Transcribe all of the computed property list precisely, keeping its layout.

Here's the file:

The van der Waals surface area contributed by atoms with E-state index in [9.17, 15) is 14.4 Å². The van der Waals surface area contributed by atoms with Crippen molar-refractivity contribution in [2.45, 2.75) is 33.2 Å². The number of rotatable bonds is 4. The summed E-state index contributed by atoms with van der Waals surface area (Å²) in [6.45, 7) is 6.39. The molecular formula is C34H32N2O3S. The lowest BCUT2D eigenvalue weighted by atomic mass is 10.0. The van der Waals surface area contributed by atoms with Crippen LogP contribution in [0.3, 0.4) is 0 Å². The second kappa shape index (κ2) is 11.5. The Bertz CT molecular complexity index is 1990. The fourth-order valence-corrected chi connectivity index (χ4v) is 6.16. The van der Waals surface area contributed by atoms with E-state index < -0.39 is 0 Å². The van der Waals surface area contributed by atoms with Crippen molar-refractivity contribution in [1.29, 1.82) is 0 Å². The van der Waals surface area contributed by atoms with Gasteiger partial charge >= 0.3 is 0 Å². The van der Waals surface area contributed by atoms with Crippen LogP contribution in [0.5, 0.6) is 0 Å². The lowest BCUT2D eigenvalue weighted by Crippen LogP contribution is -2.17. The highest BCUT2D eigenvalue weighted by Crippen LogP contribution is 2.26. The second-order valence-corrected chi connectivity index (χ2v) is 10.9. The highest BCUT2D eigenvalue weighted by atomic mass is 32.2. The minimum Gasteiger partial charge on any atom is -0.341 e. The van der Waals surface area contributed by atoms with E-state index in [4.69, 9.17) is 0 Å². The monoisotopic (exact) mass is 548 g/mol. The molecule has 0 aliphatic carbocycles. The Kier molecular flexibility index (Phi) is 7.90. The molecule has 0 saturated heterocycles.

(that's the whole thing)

The van der Waals surface area contributed by atoms with E-state index in [9.17, 15) is 14.4 Å². The van der Waals surface area contributed by atoms with Crippen molar-refractivity contribution in [2.45, 2.75) is 33.2 Å². The number of rotatable bonds is 4. The summed E-state index contributed by atoms with van der Waals surface area (Å²) in [6.45, 7) is 6.39. The molecular formula is C34H32N2O3S. The lowest BCUT2D eigenvalue weighted by atomic mass is 10.0. The van der Waals surface area contributed by atoms with Crippen LogP contribution in [0.3, 0.4) is 0 Å². The second kappa shape index (κ2) is 11.5. The Bertz CT molecular complexity index is 1990. The fourth-order valence-corrected chi connectivity index (χ4v) is 6.16. The van der Waals surface area contributed by atoms with E-state index < -0.39 is 0 Å². The van der Waals surface area contributed by atoms with Crippen molar-refractivity contribution in [1.29, 1.82) is 0 Å². The van der Waals surface area contributed by atoms with Gasteiger partial charge >= 0.3 is 0 Å². The van der Waals surface area contributed by atoms with Crippen LogP contribution in [0.5, 0.6) is 0 Å². The lowest BCUT2D eigenvalue weighted by Crippen LogP contribution is -2.17. The highest BCUT2D eigenvalue weighted by Crippen LogP contribution is 2.26. The second-order valence-corrected chi connectivity index (χ2v) is 10.9. The highest BCUT2D eigenvalue weighted by atomic mass is 32.2. The minimum Gasteiger partial charge on any atom is -0.341 e. The van der Waals surface area contributed by atoms with E-state index in [4.69, 9.17) is 0 Å². The monoisotopic (exact) mass is 548 g/mol. The molecule has 0 aliphatic carbocycles. The Kier molecular flexibility index (Phi) is 7.90. The molecule has 0 saturated heterocycles.